By Sukhram Ramkissoon
A 44-year-old woman from the Caribbean who I will call Ann was recently ordered released from immigration detention on a $52,000 performance bond.
Ann came to Canada in 2001 as a visitor. After the expiration of her status she applied for Convention Refugee Status which was denied in 2007. She was given written instructions to leave Canada.
She failed to depart and was arrested by Canada Border Services (CBSA) on June 10, 2015, and was the subject of a detention review on June 12.
At this review her former representative proposed a large performance bond of $50,000 and $5,000 cash, arguing her release was necessary so she can undergo surgery which was planned several weeks before her arrest.
Her surgery was to take place at a Toronto hospital on June 24. The same procedure is not available in her home country.
Immigration officials continued her detention as it was determined that she was booked to depart Canada on June 18, she previously failed to abide with instructions and she would not leave Canada as she was a flight risk.
Ann then applied for an administrative deferral of her removal, submitting that her surgery was booked before her arrest and that she could not have it in her country of citizenship. This request was made to the Enforcement Officer of CBSA but was denied as the officer was not satisfied her medical condition warranted deferral of her removal from Canada.
She then applied to the Federal Court for an interim stay of the removal order. The judge accepted that the officer failed to properly consider evidence about the harm Ann would suffer if she was removed from Canada prior to the surgery and also failed to properly consider evidence that the surgery could not be carried out in her country.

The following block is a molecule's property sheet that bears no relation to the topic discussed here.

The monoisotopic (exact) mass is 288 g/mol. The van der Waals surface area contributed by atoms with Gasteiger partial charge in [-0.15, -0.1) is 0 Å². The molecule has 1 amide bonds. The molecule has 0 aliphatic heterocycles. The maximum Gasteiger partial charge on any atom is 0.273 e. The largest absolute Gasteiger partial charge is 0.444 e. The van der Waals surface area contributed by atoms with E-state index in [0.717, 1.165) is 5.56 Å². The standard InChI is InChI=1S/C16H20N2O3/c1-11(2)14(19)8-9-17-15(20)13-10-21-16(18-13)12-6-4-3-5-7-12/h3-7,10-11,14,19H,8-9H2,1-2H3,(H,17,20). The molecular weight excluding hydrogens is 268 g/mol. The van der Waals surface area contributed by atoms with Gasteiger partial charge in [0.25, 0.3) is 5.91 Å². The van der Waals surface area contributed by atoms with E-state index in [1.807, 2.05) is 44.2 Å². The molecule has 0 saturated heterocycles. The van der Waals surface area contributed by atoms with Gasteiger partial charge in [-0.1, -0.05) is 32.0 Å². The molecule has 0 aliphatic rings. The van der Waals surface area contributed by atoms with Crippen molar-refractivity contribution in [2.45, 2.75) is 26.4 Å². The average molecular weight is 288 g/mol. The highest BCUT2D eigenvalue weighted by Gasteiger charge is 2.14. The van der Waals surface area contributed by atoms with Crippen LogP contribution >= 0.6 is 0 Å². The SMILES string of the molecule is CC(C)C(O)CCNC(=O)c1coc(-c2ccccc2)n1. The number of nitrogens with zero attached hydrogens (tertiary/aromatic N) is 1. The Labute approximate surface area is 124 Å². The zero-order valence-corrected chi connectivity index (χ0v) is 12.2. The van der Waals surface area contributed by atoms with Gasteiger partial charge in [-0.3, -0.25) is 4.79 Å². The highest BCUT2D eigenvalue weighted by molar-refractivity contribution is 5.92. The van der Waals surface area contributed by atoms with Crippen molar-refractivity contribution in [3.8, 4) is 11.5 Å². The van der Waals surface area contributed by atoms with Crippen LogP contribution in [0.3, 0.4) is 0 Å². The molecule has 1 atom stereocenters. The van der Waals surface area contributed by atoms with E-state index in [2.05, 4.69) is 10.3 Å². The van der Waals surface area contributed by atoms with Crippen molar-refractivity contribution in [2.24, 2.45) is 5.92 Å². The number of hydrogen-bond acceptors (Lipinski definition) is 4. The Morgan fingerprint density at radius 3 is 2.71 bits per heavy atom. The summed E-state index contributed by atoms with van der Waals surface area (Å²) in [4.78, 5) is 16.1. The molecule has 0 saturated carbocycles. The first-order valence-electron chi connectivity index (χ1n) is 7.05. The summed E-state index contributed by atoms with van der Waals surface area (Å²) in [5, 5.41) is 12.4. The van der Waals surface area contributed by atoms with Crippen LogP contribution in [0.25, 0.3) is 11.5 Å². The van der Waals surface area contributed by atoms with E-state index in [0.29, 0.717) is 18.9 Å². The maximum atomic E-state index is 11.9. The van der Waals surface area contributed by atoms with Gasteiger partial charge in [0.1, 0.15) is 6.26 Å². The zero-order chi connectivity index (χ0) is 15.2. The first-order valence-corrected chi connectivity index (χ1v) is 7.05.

The judge granted the stay motion and ordered that she apply for an early detention review and, if released, she was to comply with all conditions imposed by the Immigration Division.
The stay of removal was granted on June 17 and another detention review was convened as per the judge’s instructions. I represented Ann at this hearing and proposed a $10,000 performance and another $2,000 performance bond to be posted by two separate individuals.
This proposal was rejected by the presiding member who told me that at Ann’s previous hearing a $50,000 performance bond and $5,000 cash was offered by the same person who was willing to sign the bond.
I told the member this was news to me but if Ann’s former counsel did so it must be with the instructions of the bondspersons. I had no alternative but to agree to the bond but argued the cash of $5,000 should be replaced by a performance bond of $2,000.
The member ordered release with strict conditions on the posting of a $52,000 performance bond to be signed by two separate individuals.
The bonds were posted and Ann was released. She is in the process of having the surgery.
In my experience, this is the first time such a huge bond has been ordered for a person from the Caribbean for failing to leave Canada.
Good luck, Ann!
Sukhram Ramkissoon is a member of ICCRC and specializes in immigration matters at 3089 Bathurst St., Suite 219A, Toronto. Phone 416-789-5756.